Cold agglutinin disease (CAD) is a rare form of autoimmune hemolytic anemia (AIHA) in which exposure to cold temperature provoke self-targeting cold agglutinin antibodies to mistakenly bind to red blood cells (RBCs) causing them to clump together (agglutinate) and prematurely rupture (hemolysis), resulting in anemia. The disease is called “cold” agglutinin disease because the red cell destruction occurs at cold temperatures.

"The development of cold agglutinin syndrome is relatively uncommon, at least in the classic chronic form. Various reports state that 7-25% of cases of autoimmune hemolytic anemia are cold agglutinin mediated. Thus, while the incidence of cold and warm autoimmune hemolytic anemia (combined) is approximately 1 in 80,000, the incidence of cold agglutinin disease is approximately 1 in 300,000 [in the United States]. Among autoimmune hemolytic anemias, cold agglutinin disease is the second most common cause, after warm autoantibody–induced immune hemolysis" (Collie, 2022).

Primary cold agglutinin disease (also called idiopathic CAD) is diagnosed in the absence of an underlying disorder such as bacterial, viral or parasitic infections, certain malignancies, or other autoimmune disorders. The vast majority of cold agglutinins are IgM autoantibodies; however, IgG have been reported, and in other rare cases, IgG may accompany IgM which may lead to more severe hemolysis. These autoantibodies bind to RBCs and are the basis for agglutination. The RBC-bound cold agglutinins recruit and activate C1, initiating the classical complement pathway, eventually leading to hemolysis. Cold agglutinins react with RBCs at colder temperatures than normal core body temperature. The temperature range at which they are active is referred to as the thermal range or thermal amplitude. The typical thermal amplitude for normally occurring cold agglutinins is in the range of 3° to 4° C (i.e., refrigerator temperature), but many antibodies are active at higher temperatures such as occur in colder, peripheral areas of the body. Hemolysis in CAD is primarily extravascular and mediated by complement (Brugnara and Berentsen, 2021).

In patients suspected of CAD, a titer should be measured. The titer reflects the strength (concentration and avidity) of the antibody. Titer is determined by testing serial dilutions of patient serum for their ability to agglutinate RBCs. The titer is the highest dilution at which cold-induced agglutination of RBCs occurs. Generally, a titer of 1:64 or more measured at 4°C is considered clinically significant for a CAD diagnosis; however, typical cold agglutinin titers in CAD are quite high (above 512). In addition to cold agglutinin titer of 1:64 or more at 4°C, accepted diagnostic criteria include evidence of hemolysis (e.g., high reticulocyte count, high lactate dehydrogenase (LDH), high indirect bilirubin, low haptoglobin) and positive direct antiglobulin test (DAT; direct Coombs test) for C3d only (or, in a minority, C3d plus weak IgG) (Brugnara and Berentsen, 2021).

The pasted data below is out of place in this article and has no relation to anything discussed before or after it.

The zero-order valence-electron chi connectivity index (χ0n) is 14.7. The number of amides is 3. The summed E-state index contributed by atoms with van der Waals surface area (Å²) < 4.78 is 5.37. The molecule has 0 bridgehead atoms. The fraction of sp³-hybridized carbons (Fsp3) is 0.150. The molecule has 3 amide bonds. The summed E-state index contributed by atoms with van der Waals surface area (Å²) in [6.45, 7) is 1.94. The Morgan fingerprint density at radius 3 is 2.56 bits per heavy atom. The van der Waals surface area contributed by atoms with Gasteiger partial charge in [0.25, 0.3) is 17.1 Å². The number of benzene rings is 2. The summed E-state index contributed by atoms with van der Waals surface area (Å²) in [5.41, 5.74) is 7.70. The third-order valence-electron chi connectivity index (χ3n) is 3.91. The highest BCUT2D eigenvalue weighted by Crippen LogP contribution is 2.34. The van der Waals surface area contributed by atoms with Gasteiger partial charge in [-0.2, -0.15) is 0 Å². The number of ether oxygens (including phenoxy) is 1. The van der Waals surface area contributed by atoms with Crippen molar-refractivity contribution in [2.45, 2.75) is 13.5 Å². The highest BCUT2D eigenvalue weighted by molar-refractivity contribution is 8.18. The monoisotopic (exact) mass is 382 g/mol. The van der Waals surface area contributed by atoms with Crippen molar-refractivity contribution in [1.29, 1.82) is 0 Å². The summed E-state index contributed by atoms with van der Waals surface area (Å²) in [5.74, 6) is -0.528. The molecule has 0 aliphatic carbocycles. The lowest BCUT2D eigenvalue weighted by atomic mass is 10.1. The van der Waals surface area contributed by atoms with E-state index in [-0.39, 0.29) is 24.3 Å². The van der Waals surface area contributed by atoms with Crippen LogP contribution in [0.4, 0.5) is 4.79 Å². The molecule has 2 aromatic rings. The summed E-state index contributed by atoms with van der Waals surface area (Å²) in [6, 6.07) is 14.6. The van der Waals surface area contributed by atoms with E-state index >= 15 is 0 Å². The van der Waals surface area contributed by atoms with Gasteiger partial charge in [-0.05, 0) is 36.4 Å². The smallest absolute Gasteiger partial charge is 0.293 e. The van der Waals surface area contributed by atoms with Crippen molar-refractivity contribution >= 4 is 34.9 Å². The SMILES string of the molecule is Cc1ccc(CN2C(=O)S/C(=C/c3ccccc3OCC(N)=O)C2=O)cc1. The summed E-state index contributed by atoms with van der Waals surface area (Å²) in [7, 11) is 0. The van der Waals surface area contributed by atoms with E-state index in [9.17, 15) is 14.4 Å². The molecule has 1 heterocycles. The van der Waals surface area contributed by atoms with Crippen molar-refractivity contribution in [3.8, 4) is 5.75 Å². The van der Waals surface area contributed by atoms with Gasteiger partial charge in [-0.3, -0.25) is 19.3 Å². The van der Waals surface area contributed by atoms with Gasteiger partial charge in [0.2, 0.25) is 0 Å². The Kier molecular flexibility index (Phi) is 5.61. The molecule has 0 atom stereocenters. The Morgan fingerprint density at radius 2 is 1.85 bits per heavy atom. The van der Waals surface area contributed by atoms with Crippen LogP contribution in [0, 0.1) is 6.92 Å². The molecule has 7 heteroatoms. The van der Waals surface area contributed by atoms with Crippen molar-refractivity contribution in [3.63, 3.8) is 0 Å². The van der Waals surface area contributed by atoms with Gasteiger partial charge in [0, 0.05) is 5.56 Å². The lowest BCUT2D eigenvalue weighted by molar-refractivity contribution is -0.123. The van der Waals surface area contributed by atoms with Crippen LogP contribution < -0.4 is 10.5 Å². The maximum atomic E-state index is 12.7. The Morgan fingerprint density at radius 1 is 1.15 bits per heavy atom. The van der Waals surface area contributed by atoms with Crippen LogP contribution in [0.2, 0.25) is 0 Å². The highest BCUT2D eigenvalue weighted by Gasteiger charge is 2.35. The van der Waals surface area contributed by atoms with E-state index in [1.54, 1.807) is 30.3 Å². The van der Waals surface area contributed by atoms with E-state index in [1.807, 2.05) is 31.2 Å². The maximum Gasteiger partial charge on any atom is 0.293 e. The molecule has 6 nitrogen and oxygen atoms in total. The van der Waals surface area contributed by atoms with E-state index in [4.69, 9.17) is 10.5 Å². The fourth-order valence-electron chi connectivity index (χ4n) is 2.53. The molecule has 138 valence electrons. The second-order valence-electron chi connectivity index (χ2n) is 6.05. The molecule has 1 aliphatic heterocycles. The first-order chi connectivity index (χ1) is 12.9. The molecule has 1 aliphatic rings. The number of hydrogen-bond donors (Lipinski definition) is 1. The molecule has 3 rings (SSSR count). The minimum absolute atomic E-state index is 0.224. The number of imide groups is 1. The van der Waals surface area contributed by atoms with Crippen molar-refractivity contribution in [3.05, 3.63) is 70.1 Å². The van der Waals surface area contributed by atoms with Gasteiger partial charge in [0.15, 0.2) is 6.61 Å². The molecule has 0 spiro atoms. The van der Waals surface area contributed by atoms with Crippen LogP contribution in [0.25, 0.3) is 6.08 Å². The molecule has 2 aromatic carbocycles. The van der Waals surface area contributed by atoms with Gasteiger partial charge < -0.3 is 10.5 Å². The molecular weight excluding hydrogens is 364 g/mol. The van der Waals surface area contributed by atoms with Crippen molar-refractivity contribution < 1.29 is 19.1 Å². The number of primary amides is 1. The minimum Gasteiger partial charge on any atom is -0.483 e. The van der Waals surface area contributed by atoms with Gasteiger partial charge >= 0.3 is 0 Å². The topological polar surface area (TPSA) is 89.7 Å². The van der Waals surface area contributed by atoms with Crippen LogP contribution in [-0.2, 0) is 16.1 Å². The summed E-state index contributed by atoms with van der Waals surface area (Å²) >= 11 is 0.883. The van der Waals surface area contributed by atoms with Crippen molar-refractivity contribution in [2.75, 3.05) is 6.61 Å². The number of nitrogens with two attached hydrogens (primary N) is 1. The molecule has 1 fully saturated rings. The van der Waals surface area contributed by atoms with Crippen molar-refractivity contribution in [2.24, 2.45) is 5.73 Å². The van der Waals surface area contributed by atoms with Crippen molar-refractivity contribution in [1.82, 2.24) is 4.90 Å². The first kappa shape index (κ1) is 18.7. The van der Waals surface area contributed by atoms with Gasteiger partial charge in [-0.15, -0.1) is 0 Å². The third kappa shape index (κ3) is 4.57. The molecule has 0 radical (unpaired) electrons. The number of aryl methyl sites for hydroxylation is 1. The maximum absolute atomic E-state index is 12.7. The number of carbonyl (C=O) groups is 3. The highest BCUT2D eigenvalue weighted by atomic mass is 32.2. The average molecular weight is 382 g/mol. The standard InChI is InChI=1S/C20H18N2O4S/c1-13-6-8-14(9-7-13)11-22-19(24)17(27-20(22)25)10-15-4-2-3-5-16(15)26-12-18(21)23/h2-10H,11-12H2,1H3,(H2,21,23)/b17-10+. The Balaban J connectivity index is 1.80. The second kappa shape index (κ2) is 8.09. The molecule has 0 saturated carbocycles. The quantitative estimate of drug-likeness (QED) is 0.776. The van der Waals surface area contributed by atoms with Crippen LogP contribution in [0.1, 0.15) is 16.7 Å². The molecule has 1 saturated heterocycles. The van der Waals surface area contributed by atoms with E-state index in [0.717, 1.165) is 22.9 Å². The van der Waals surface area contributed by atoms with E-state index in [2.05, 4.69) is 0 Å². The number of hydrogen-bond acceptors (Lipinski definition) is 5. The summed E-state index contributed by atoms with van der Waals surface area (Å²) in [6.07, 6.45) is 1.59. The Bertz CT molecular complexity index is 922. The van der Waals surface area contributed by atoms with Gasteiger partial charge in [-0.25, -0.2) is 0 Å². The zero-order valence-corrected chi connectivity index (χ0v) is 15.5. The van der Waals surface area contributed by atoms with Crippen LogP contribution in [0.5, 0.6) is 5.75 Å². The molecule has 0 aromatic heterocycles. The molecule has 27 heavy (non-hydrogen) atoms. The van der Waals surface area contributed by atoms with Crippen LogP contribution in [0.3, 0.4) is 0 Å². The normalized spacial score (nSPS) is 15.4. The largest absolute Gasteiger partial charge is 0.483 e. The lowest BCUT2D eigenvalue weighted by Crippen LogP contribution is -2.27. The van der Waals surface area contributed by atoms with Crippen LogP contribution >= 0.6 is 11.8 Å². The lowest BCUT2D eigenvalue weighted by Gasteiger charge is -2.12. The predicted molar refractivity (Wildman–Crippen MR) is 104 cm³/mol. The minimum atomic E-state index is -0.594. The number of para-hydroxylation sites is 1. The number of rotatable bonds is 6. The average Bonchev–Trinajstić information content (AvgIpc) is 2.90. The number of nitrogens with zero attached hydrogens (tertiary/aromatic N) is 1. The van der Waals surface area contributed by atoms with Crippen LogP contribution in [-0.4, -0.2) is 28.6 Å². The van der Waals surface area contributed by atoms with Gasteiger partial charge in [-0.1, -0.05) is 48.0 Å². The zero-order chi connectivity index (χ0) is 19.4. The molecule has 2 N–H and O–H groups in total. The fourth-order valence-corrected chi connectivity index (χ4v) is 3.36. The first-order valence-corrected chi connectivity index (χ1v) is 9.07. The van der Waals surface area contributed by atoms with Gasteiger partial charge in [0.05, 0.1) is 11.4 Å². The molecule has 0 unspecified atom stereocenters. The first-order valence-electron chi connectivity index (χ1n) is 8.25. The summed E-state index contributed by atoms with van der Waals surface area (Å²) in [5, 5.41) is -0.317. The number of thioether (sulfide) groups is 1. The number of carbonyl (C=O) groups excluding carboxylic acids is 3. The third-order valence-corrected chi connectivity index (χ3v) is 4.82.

Jäger et al (2020) state that in autoimmune hemolytic anemia (AIHA), evidence for hemolysis includes evaluating for reticulocytosis, elevated LDH levels, decreased haptoglobin, elevated indirect bilirubin, positive serum free hemoglobin, and positive urine hemosiderin. However, of these, haptoglobin and LDH appear to be the most helpful in hemolysis classification. "Using a Boolean analysis for the separation of hemolytic from nonhemolytic disorders, an increased LDH and haptoglobin <25 mg/dL is 95% specific for hemolysis while a normal LDH and haptoglobin >25 mg/dL are 92% sensitive for the absence of hemolysis".

Treatment has been directed at supportive care and reducing antibody production. Therapy includes minimizing cold-induced symptoms, maintaining an acceptable hemoglobin level, and, if not considered primary or idiopathic disease, addressing underlying disorders. In typical primary CAD, with or without a detectable low-grade bone marrow lymphoproliferative disorder, treatment is indicated for those who have symptomatic anemia or cold-induced ischemic symptoms interfering with activities of daily living. Medications such as rituximab, which has been used in combination with bendamustine, has been used as first-line treatment. Bortezomib or ibrutinib have been used as a second-line option (Brugnara and Berentsen, 2021; Collie, 2022; NORD, 2020). "Therapies targeting complement are emerging options. Inhibitors of C1q, C1s, and C3 are attractive approaches because they block the classical complement pathway and C3 opsonization" (Brugnara and Berentsen, 2021).